conductance of milk at high frequency can
give information of added water in the milk.
This is common in adulterated milk. The effect
of dilution and temperature on the electrical
conductivity of milk was studied by
Henningsson et al. [9] and FernandezMartin
and Sanz [10]. Henningsson et al. [11] specify
a dynamic system for determining milk
properties using a fusion of electric
conductivity, density and optical properties of
milk. Goodling et al. [12] and Ilie et al. [13]
indicated that milk electric conductivity
properties has been used as a main indicator of
mastitis.
Walstra et al. [14] depicted that the milk
compositional elements have impact on the
properties of milk for instance, viscosity,
electrical conductivity and optical appearance.
It was shown by Mabrook and Petty [6] that
the electrical conduction of milk is a result of
the presence of charge carrying
elements/conducting ions such as
(). Thus, the relative
mobility, of milk conducting ions determines
the conductivity capacity of the typical milk
sample. Ninfa et al. [15], FernandezMartin
and Sanz [10], Mabrook and Petty [6] and
McSweeney and Fox [16] indicated that the
relative mobility of conducting ions is
influenced mainly by the concentration and
distribution of butterfat and caseins proteins.
The electrical conductivity of milk is higher
than that of its fat and caseinfree phase due
to the obstruction of the chargecarrying ions
by the fat globules and casein micelles [16].
Thus, increase in concentration of butterfat
and caseins proteins lead to a decrease in the
mobility of the conducting ions and hence
milk electrical conductivity. Other milk
molecules, lactose, serum/whey proteins and
microelements, though equally important, they
have little influence on the electrical
conductivity of milk, unless their
concentration and physicochemical properties
in natural milk are significantly altered [6, 16].
As such the conductivity of milk is usually in
the range 0.400.55 Sm1 at 25°C [16].
Common Mathematical Models for
Relating Electric Conductivity with Milk
Compositional Properties
According to Henningsson et al. [11] one of the
earliest mathematical model for determining the
relationship between fat content and
conductivity was established, theoretically, in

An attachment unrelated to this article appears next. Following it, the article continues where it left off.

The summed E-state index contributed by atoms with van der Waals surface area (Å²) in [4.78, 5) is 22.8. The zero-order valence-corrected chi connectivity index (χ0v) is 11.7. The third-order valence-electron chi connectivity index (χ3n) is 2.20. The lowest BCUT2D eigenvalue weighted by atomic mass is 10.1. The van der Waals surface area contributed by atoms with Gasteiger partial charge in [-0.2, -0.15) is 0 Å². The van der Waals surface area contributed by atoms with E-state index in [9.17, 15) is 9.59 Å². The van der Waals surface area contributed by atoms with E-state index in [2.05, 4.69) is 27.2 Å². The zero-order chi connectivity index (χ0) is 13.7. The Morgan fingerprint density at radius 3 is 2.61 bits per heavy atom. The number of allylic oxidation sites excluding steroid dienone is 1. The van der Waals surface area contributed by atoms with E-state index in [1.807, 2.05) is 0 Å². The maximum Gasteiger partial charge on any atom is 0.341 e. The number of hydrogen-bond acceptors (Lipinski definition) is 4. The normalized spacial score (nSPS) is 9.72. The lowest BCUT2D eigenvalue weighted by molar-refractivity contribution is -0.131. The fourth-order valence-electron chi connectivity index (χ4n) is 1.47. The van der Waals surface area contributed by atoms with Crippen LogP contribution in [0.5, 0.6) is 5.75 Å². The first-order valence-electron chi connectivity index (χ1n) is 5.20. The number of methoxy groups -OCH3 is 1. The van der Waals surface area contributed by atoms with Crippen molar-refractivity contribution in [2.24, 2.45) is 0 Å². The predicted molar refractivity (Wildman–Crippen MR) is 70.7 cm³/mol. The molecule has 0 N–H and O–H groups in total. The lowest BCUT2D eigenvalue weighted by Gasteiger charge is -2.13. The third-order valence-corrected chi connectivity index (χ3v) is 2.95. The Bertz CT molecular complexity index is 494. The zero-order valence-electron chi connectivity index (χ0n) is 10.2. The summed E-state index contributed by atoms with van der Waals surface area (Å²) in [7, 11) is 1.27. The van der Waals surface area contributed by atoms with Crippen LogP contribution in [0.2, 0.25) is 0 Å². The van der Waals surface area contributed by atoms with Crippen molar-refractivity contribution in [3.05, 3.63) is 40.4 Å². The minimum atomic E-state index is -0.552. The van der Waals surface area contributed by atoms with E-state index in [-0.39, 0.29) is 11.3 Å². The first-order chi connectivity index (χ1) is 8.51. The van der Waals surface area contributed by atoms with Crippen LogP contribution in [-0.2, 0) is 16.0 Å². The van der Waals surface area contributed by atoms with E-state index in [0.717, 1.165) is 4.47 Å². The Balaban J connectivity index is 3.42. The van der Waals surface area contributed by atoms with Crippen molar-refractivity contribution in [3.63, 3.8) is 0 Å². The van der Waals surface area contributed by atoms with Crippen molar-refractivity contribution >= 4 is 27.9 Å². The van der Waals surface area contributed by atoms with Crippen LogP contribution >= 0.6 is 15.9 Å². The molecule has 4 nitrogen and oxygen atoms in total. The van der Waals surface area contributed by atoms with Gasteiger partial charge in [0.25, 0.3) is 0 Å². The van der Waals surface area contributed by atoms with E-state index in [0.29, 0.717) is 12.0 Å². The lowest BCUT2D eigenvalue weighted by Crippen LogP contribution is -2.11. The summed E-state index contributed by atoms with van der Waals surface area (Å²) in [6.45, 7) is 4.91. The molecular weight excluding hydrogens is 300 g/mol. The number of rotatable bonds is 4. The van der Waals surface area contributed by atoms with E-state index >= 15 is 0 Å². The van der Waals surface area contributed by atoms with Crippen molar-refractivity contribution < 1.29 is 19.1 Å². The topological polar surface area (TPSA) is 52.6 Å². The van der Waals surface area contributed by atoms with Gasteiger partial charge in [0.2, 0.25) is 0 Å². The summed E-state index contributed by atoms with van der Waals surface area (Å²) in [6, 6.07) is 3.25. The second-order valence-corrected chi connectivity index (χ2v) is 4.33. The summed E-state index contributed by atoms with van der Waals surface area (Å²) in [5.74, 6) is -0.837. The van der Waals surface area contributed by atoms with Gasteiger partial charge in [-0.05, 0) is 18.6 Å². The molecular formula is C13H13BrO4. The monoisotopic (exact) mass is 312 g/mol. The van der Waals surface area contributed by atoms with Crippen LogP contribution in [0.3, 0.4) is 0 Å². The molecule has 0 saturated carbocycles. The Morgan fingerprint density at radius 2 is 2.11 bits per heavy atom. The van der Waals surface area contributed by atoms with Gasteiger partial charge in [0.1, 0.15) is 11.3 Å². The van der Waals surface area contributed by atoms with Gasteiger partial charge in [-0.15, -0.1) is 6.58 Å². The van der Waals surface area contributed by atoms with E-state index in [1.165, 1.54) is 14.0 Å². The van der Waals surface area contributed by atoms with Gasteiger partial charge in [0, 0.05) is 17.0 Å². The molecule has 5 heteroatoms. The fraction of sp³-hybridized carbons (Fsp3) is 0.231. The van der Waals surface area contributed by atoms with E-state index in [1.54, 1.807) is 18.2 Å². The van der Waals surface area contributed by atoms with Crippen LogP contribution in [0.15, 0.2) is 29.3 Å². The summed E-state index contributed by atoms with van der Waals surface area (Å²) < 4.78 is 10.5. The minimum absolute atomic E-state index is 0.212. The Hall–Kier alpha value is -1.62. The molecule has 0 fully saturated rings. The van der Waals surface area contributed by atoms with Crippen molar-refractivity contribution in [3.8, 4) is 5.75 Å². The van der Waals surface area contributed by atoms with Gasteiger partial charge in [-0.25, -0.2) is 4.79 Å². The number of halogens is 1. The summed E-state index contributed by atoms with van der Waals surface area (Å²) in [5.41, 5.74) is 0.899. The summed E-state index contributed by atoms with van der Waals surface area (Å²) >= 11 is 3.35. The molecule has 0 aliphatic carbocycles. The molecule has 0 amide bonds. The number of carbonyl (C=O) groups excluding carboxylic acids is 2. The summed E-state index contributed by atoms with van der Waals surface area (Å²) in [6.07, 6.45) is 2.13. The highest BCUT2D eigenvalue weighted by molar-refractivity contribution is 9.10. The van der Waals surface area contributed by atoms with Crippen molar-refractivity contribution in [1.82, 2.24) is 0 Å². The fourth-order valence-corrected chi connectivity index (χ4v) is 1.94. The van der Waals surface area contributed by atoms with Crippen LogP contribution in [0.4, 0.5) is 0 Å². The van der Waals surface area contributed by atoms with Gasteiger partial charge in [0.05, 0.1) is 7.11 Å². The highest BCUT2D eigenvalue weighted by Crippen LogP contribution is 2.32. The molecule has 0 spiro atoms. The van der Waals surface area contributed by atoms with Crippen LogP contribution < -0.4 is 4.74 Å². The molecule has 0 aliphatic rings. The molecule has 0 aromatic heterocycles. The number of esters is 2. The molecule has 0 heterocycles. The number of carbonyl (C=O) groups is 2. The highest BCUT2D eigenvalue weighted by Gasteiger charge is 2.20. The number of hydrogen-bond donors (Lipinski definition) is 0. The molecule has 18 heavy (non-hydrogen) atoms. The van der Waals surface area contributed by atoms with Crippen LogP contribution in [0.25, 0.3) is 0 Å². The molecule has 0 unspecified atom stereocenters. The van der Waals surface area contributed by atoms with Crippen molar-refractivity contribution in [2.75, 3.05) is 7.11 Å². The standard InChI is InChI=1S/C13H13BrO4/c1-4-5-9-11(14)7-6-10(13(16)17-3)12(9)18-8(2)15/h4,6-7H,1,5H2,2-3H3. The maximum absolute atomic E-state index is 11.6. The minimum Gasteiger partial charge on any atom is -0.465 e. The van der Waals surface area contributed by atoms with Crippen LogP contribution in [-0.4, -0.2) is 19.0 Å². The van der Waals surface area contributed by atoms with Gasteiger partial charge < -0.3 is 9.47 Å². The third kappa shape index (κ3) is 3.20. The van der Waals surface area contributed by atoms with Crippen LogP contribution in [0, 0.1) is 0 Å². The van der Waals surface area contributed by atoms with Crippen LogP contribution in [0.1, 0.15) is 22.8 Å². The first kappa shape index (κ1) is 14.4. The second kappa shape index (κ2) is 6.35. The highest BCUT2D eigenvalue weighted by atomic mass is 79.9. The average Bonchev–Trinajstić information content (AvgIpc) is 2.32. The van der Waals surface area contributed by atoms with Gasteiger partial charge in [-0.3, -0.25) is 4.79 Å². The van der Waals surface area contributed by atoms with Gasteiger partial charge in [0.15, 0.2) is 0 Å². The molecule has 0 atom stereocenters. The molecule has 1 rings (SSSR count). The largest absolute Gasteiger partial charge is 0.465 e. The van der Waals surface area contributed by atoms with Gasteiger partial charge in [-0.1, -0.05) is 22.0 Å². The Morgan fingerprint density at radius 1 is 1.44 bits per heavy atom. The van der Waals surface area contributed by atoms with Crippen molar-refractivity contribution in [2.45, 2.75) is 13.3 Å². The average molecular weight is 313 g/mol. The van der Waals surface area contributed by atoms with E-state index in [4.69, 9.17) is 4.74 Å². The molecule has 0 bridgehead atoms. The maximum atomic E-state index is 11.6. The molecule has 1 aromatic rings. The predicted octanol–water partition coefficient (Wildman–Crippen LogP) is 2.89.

1935 by Bruggerman and confirmed
experimentally in 1962 by Prentice, hence, the
BruggermanPrentice model (Eq. 1).
(1)
where:is the electrical conductivity of milk,
is the conductivity of the fatfree milk and
is the volume fraction of the conducting
medium i.e. the nonfat phase.
The BruggermanPrentice model becomes the
base of most of models, which illustrate the
relationship between conductivity and milk
components. Such models include Prentice
[17], Eq. 2, and Lawton and Petty [18], Eq. 3.
The mathematical model by Prentice [17]
relates butterfat content within the range of 2
6.1% at room temperature, whilst that of
Lawton and Petty [18] relates butterfat content
up to 7% at 20°C.
, (2)
(3)
Where, is the volume fraction of
butterfat
Lawton and Petty [18] further developed a
more complex conductivitybutterfat
expression for butterfat in the range of 0.15–
51% (Eq. 4).
(4)
Where, and are constants and is the
volume fraction of the butterfat
A number of mathematical models for
correlating with the total milk solids and
solids nonfat have also been developed.
McSweeney and Fox [16] indicated a second
degree polynomial function for the
relationship between electrical conductivity ,
and total solids (Eq. 5).
Research and Reviews: Journal of Dairy Science and Technology
Volume 8, Issue 1
ISSN: 23193409 (Online), ISSN: 23493704 (Print)
RRJoDST (2019) 1021 © STM Journals 2019. All Rights Reserved Page 12
(5)
where, is the % total solids and are
parameter constants
The model for relating electrical conductivity
of milk with viscosity is shown below (Eq. 6).
The model developed experimentally by
Sudheendranath and Rao [19] using skim milk,
whole milk and halfhalf mixtures.
(6)
Where, is the milk viscosity; and are
proportionality constants
FernandezMartin and Sanz [10] stated a
modified Sudheendranath and Rao equation
(Eq. 6) which correlates total solids , to
electrical conductivity and viscosity ,
within temperature range of 1560°C (Eq. 7).
(7)